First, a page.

The temporary Team meMBER
I have worked as a contractor and I have hired contractors. In Australia there are estimated about 1Mil independent contractors and approximately 23% of all businesses in Australia hire contractors. So how do we include contractors into teams well and how do we maximise their skills, contributions and individual dynamics, quickly?
There should be nothing temporary about the way a contractor is onboarded, introduced and included in a team. However, it is fair to say in some parts of the workforce that is not the case. Some organisations hire and support contractors in the same way they would invest in a new permanent employee. They provide the full onboarding experience across technology, access, culture, values and strategy. They refer to the individual as the new team member and although transparency might not be able to be shared about their employment status, i.e. a contractor, their introduction it is spoken about with confirmation, not demotion.
Irrespective of their tenure within the organisation, a well-integrated contractor should be treated with similar respect as a permanent employee. Life happens to contractors too and sometimes common sense and empathy is needed for someone who is facing some difficult circumstances; even if their contract does not provide that level of flexibility.
Other organisations hire contractors and expect them to magically join a team, figure out their own systems access, introduce themselves to people and even find a seat. Some organisations can also use language like “she is only a contractor, there is no need for a permanent desk’ or ‘he is only a contractor, don’t invite him to the team building event’. How do you think that makes a person feel? How motivated to do a great job for you do you think that person will be? What kind of return on your investment from that person do expect to get when you are disempowering them?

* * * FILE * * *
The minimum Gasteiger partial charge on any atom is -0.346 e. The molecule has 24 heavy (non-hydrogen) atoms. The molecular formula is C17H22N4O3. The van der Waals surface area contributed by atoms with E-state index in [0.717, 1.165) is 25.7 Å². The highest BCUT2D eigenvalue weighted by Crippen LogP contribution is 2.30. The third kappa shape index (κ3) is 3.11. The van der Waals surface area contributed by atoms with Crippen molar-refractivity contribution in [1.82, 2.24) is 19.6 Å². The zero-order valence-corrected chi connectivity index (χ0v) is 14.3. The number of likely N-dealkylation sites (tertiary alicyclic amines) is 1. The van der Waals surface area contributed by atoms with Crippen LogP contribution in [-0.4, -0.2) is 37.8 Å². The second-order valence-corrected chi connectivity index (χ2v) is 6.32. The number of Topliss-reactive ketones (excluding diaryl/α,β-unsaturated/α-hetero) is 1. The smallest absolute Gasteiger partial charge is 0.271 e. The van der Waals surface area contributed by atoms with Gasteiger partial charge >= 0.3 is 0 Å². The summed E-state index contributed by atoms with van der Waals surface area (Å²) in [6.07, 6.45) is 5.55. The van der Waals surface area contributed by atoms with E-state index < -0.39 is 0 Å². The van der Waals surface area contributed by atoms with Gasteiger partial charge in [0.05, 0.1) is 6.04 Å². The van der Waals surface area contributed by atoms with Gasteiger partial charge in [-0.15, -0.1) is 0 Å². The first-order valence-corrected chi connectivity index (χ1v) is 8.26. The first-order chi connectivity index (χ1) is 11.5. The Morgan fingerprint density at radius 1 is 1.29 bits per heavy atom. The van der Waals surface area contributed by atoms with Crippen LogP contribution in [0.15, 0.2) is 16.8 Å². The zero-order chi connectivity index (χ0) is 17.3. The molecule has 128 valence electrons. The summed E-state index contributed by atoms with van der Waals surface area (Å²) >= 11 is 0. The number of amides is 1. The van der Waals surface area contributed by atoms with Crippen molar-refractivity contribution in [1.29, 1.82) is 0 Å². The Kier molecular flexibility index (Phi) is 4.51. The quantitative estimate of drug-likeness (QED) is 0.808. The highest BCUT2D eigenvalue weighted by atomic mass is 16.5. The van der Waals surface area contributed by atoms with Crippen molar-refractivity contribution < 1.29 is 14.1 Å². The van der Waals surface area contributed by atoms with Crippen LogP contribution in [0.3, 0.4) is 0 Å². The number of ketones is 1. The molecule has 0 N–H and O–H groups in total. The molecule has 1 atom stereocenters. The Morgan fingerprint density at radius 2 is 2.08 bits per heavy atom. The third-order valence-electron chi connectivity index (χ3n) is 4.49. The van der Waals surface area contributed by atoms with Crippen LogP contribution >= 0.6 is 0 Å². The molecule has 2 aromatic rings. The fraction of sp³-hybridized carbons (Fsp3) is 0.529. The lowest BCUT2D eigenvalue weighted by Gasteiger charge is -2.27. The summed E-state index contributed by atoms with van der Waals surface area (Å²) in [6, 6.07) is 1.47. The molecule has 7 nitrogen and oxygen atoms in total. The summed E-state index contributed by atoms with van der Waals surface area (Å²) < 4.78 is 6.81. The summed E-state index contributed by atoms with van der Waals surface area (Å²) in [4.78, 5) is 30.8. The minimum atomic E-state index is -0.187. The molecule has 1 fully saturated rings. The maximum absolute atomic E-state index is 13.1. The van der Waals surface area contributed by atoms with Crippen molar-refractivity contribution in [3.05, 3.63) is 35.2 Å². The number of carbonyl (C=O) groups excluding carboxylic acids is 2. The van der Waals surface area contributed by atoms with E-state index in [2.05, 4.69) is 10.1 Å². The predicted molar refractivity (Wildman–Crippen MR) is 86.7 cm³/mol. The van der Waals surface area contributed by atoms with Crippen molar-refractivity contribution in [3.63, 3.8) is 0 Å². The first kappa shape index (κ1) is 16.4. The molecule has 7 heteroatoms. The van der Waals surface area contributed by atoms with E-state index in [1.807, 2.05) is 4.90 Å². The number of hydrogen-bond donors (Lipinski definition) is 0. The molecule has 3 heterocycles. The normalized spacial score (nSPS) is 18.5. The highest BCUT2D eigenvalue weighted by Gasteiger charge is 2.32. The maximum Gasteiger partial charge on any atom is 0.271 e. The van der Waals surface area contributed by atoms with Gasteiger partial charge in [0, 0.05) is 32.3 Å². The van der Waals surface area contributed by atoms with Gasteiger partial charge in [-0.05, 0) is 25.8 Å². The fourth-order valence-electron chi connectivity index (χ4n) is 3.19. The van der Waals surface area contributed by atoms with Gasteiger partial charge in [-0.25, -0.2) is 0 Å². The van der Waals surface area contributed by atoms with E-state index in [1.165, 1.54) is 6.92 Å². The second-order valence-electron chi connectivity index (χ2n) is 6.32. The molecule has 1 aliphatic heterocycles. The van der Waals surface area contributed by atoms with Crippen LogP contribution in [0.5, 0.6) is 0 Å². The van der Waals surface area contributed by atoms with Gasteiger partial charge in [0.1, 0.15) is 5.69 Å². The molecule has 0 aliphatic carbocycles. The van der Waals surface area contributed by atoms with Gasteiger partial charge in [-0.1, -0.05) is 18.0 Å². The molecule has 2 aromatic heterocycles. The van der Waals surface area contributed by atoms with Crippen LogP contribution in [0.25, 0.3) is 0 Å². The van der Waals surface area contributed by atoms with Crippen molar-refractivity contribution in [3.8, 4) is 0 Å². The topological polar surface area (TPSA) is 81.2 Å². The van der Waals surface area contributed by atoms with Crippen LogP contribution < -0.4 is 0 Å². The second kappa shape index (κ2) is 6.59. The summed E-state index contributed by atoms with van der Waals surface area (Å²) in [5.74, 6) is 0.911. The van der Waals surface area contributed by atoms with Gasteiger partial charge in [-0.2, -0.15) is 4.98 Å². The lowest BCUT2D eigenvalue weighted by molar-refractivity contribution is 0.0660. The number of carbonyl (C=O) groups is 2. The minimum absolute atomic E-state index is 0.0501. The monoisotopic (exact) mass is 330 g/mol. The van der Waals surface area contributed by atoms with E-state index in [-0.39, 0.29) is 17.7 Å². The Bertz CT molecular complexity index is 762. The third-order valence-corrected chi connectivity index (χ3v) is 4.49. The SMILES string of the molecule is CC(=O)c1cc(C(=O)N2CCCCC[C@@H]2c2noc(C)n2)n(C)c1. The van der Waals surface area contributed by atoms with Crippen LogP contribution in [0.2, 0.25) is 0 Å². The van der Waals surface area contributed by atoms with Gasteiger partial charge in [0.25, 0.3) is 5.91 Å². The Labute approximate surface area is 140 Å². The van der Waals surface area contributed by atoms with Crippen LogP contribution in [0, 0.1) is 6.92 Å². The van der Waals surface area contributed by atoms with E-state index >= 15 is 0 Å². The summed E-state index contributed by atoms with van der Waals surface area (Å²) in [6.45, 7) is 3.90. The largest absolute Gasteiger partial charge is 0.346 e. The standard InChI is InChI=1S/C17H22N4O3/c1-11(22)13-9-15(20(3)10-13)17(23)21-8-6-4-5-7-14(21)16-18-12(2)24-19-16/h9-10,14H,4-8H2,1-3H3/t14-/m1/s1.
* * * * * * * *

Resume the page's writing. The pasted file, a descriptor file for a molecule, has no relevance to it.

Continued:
Respect should be a given to all new employees, even temporary ones. Respect for the person they are, respect for the work they are about to contribute to your organisation and respect for the role in your team they are about to play. Every person creates a dynamic in a team. If you introduce a new person to a team with inclusiveness, respect and confirmation of your decision and their contribution, others will do the same. Introduce a new contractor to a team with contempt and their work will more difficult, as their relationships will be just that much harder to form and their voice just that much harder to be heard.
So even if a team member is temporary, lets value them as a person and as a team contributor. There are 1Mil contractors in Australia and the numbers are growing rapidly because work is becoming more temporary because skills are only required for a short-term pieces of work or organisations are looking to reduces costs. Whatever the reason, lets set them up for success. If they are successful, you and the team are successful. Like any employee, invest a little time early with your contractor and assuming there is good capability, there will be great returns. By not investing early, there is risk that you will not get a good return on your investment and the cost of redoing the work or having a poor handover has outweighed the business case for the contractor in the first place.
Respecting all team members, irrespective of their employment tenure and status maintains a healthy, respectful culture of individual worth in your team. Remember your plans, your costs and what you hired a contractor or temporary staff member to do but also remember to make them part of the team. The impact, contribution and returns from that person and their impact on the team and your brand will surely be much more positive, than if you don’t.
 Hays Recruitment Specialists (Australia) Pty Ltd. Salary Guide, 2017. Retrieved from https://www.hays.com.au/salary-guide/request-copy/index.htm
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